672 – A daughter’s Search for MIA remains in Laos

Nancy Whitford Eger, vietnam veteran news, mack payne

Cedar Falls native US Air Force Lt. Col. Lawrence William Whitford Jr. of Cedar Falls. at right, and his family in the late 1960’s. Pictured from left to right are his wife, Patrice Whitford, son Larry Whitford and daughter Nancy Whitford, now Nancy Whitford Eger, the only surviving member of the family.

Nancy Whitford Eger, vietnam veteran news, mack payne

Nancy Whitford Eger

One of the bitterest components of the Vietnam Legacy is that of the MIA question. For almost half a century hundreds individuals whose loved ones have been classified as missing in action have been suffering through the waiting and wondering if the remains of those so designated will ever be found. It is so important for that closure to be completed for a loved one who died for their country many years ago.

There is a story in The Courier of Cedar Falls, Iowa titled: New hope of finding C.F. pilot’s burial site submitted by Pat Kinney (pat.kinney@wcfcourier.com) that tells of one MIA relative how received a slight glimmer of hope in finding the remains of her father who vanished on an Air Force mission over the Kingdom of Laos in 1969.

Lt. Col. Lawrence William Whitford, vietnam veteran news, mack payne

Lt. Col. Lawrence William Whitford of Cedar Falls was reported missing in action over Laos in 1969 during the Vietnam War.

She is Nancy Whitford Eger, daughter of U.S. Air Force Lt. Col. Lawrence William Whitford Jr. of Cedar Falls, a reconnaissance pilot, declared missing in action after a mission over Laos during the Vietnam War on Nov. 2, 1969. Out of the clear blue she received information the location of a burial site where her father’s remains may be interred may be found.

It just so happens that President Barack Obama and his trusty sidekick U.S. Secretary of State John Kerry, himself a Vietnam veteran of almost four months time in country are making a sojourn to Laos in September. Eger is hopeful she can enlist the aid of the dynamic duo in finding the location of her father’s remains.

In addition to political concerns, there are two roadblocks that may get in the way of the lady’s intentions. First the commie Laotian government still hates the US for the tons of bombs it dropped on its real estate. They are in no hurry to help find remains of persons who may have had a part in the aerial war that violently disturbed their bucolic country side. Another challenge to the lady comes from domestic political actions. The Defense POW-MIA Accounting Agency or DPAA which is tasked with helping find MIA remains is being threatened with drastic budget cuts.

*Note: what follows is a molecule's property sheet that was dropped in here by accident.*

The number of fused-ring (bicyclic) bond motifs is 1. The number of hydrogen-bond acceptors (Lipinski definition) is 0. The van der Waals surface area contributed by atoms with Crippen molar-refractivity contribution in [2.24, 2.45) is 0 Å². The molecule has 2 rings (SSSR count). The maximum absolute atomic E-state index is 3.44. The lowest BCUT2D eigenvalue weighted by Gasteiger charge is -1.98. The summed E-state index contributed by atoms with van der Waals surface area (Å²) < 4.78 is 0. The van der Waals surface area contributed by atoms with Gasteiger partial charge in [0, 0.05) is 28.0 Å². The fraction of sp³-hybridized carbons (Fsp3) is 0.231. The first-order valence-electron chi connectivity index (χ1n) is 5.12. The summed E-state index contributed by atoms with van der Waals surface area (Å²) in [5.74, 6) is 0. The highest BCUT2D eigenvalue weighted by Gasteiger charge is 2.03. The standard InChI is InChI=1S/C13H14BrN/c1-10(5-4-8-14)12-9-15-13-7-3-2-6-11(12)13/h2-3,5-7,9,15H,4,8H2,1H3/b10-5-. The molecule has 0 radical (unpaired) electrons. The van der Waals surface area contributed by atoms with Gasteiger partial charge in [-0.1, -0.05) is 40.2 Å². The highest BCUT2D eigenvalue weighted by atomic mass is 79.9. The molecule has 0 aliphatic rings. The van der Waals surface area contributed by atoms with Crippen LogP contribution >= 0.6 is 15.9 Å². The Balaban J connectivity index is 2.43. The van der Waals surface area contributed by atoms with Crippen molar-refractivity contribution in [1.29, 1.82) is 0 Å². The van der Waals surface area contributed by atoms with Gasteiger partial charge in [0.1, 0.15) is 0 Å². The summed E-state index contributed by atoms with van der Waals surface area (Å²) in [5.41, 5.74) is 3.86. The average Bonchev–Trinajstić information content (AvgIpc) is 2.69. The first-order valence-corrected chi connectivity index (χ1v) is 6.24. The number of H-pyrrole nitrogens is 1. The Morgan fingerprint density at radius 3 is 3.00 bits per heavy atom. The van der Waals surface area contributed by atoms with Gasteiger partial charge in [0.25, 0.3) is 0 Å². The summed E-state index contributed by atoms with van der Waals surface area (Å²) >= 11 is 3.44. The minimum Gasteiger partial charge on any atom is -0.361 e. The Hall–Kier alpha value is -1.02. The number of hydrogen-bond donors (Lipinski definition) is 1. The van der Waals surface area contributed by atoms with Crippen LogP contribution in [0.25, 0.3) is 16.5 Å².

We wish Ms. Eger the best in the pursuit of her father’s remains. Here complete story in the podcast.


672 – A daughter’s Search for MIA remains in Laos — 3 Comments

  1. I would like to contact Nancy. My Dad was a good friend with her father and they played HS football together. Bill use to send us letters from Vietnam. I ‘m pretty sure I have one of those letters stashed away. Dad told me that this may have been one of the last letters that Bill sent out.

  2. I was just talking about this to a colleague. I wore Lt. Colonel Whitford Jr’s bracelet for many years as a child. I still have it safely stowed away. I had written letters to Mrs. Whitford as a young child so invested in the hope that Colonel Whitford would be found. It was my hope that one day we all would have that answer.

  3. Dear Nancy:
    Like yours, my Dad was an Air Force LT.Colonel…which led me to choose your Dad’s POW/MIA bracelet. I would pray for his safety and that he would return to his family. I watched the debarking of released POW’s, hoping to hear his name.
    I hope that one day you will be able to lay him to rest with all the honor and ceremony his sacrifice deserves. God bless you.

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